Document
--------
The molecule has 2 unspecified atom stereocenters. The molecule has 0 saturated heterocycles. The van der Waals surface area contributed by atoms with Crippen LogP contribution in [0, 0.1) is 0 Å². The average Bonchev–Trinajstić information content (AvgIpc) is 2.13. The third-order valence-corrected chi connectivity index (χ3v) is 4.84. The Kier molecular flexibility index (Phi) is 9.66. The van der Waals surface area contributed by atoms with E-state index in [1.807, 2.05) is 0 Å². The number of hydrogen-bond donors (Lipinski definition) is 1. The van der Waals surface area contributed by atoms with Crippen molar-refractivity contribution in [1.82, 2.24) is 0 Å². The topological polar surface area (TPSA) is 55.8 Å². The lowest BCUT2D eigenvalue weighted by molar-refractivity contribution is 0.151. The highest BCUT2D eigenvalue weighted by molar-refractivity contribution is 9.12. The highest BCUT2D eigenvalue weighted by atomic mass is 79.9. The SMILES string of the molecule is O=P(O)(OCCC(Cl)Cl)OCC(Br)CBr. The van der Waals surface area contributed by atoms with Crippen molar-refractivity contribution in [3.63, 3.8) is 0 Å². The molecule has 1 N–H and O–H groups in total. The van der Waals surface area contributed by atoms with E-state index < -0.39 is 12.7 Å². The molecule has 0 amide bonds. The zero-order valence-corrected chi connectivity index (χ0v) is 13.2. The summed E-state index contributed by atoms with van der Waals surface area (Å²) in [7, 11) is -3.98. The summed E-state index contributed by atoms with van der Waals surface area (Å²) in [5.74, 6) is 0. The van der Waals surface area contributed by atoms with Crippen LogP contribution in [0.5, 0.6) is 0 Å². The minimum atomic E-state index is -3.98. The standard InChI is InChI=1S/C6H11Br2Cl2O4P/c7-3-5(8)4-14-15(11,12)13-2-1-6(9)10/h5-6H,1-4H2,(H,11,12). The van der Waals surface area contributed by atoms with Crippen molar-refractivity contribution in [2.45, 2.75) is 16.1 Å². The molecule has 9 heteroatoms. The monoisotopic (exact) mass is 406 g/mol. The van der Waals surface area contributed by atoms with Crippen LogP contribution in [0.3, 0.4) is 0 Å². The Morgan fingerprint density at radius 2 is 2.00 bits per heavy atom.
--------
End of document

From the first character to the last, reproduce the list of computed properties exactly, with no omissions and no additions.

The molecule has 2 unspecified atom stereocenters. The molecule has 0 saturated heterocycles. The van der Waals surface area contributed by atoms with Crippen LogP contribution in [0, 0.1) is 0 Å². The average Bonchev–Trinajstić information content (AvgIpc) is 2.13. The third-order valence-corrected chi connectivity index (χ3v) is 4.84. The Kier molecular flexibility index (Phi) is 9.66. The van der Waals surface area contributed by atoms with E-state index in [1.807, 2.05) is 0 Å². The number of hydrogen-bond donors (Lipinski definition) is 1. The van der Waals surface area contributed by atoms with Crippen molar-refractivity contribution in [1.82, 2.24) is 0 Å². The topological polar surface area (TPSA) is 55.8 Å². The lowest BCUT2D eigenvalue weighted by molar-refractivity contribution is 0.151. The highest BCUT2D eigenvalue weighted by molar-refractivity contribution is 9.12. The highest BCUT2D eigenvalue weighted by atomic mass is 79.9. The SMILES string of the molecule is O=P(O)(OCCC(Cl)Cl)OCC(Br)CBr. The van der Waals surface area contributed by atoms with Crippen molar-refractivity contribution in [3.63, 3.8) is 0 Å². The molecule has 1 N–H and O–H groups in total. The van der Waals surface area contributed by atoms with E-state index < -0.39 is 12.7 Å². The molecule has 0 amide bonds. The zero-order valence-corrected chi connectivity index (χ0v) is 13.2. The summed E-state index contributed by atoms with van der Waals surface area (Å²) in [7, 11) is -3.98. The summed E-state index contributed by atoms with van der Waals surface area (Å²) in [5.74, 6) is 0. The van der Waals surface area contributed by atoms with Crippen LogP contribution in [0.5, 0.6) is 0 Å². The minimum atomic E-state index is -3.98. The standard InChI is InChI=1S/C6H11Br2Cl2O4P/c7-3-5(8)4-14-15(11,12)13-2-1-6(9)10/h5-6H,1-4H2,(H,11,12). The van der Waals surface area contributed by atoms with Crippen molar-refractivity contribution in [2.45, 2.75) is 16.1 Å². The molecule has 9 heteroatoms. The monoisotopic (exact) mass is 406 g/mol. The van der Waals surface area contributed by atoms with Crippen LogP contribution in [0.3, 0.4) is 0 Å². The Morgan fingerprint density at radius 2 is 2.00 bits per heavy atom.